There is no denying the fact that the launch of the global system for mobile communication (GSM) by ex-president Olusegun remains one of Nigeria’s democratic dividends to citizens.
Although the history of the ICT sector dates back to the colonial, independence and military era where devices like telephones, fax machines, etc were exclusive items for the elites, it wasn’t until 1999 when president Obasanjo deregulated the sector, with licences granted to private firms to float mobile telecoms firms that the majority of Nigerians began to gain maximally from the sector.
In fact, the launch of GSM in 2001 demystified the act of telephony, hitherto seen as an elitist tool, as it gave even the below the average income-earning Nigerian access to a phone, and revolutionised the way businesses are conducted in the country.
Between 2001 till date, Nigeria has recorded over 162 million active subscribers, with a tele-density of 116 per cent, while the industry contributes over $70 billion to GDP, with thousands of jobs created along the value chain
Over the years, poor infrastructure has remained the major challenge hampering the growth of the telecoms sector. At the root of the problem is the inability of the government to adequately fund the sector, thus leaving private sector operators with the herculean task of reinvesting their profits in building infrastructure and expanding networks to cover all nooks and crannies of the country.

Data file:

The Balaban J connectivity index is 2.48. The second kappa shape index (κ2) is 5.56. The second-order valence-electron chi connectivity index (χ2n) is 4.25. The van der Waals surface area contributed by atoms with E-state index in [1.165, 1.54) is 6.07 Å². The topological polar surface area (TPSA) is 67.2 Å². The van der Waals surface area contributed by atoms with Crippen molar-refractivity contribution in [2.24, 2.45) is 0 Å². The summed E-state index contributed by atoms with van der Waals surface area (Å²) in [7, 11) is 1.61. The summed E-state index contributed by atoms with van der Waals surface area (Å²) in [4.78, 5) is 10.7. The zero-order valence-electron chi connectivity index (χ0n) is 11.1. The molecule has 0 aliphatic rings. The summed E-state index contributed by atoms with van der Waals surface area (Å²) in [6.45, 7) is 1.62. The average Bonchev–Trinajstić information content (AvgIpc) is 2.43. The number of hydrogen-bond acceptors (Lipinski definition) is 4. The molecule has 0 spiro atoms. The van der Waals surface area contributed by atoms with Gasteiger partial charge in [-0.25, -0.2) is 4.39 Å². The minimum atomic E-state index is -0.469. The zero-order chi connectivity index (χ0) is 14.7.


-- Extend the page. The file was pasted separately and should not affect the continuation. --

At present, Nigeria battles the challenge of data harmonisation from its various regulatory agencies; and it is a crisis not helped by the absence of requisite telecoms infrastructure to harmonise data collected by NCC on SIM card registration; Federal Road Safety Corps (FRSC) on driver’s licence; and banks on Biometric Verification Number (BVN), among others. Poor infrastructure has also impacted negatively by slowing down the pace of digital transformation in the country.
At 59, Nigeria is still backward in technology development, when viewed against what developed countries have achieved through technology.
Systems are automated both in the public and private sectors and technology is used to tame corruption, reduce fraud and to fight insurgencies that threaten the unity of their collective existence, but such is not the case with Nigeria, as the country struggles to catch-up in the area of technology development.
Amid these challanges, some companies have proved to be masters in their buainess: innovation and are investing massively to move the sector forward.
Daily Sun embarked on this special report to bring such companies to the fore.
In the part one of this report, THE SUN focused on Globacom, Medallion Communications Limited, Focus Group and Tecno Mobile, a brand of Transsion Holdings.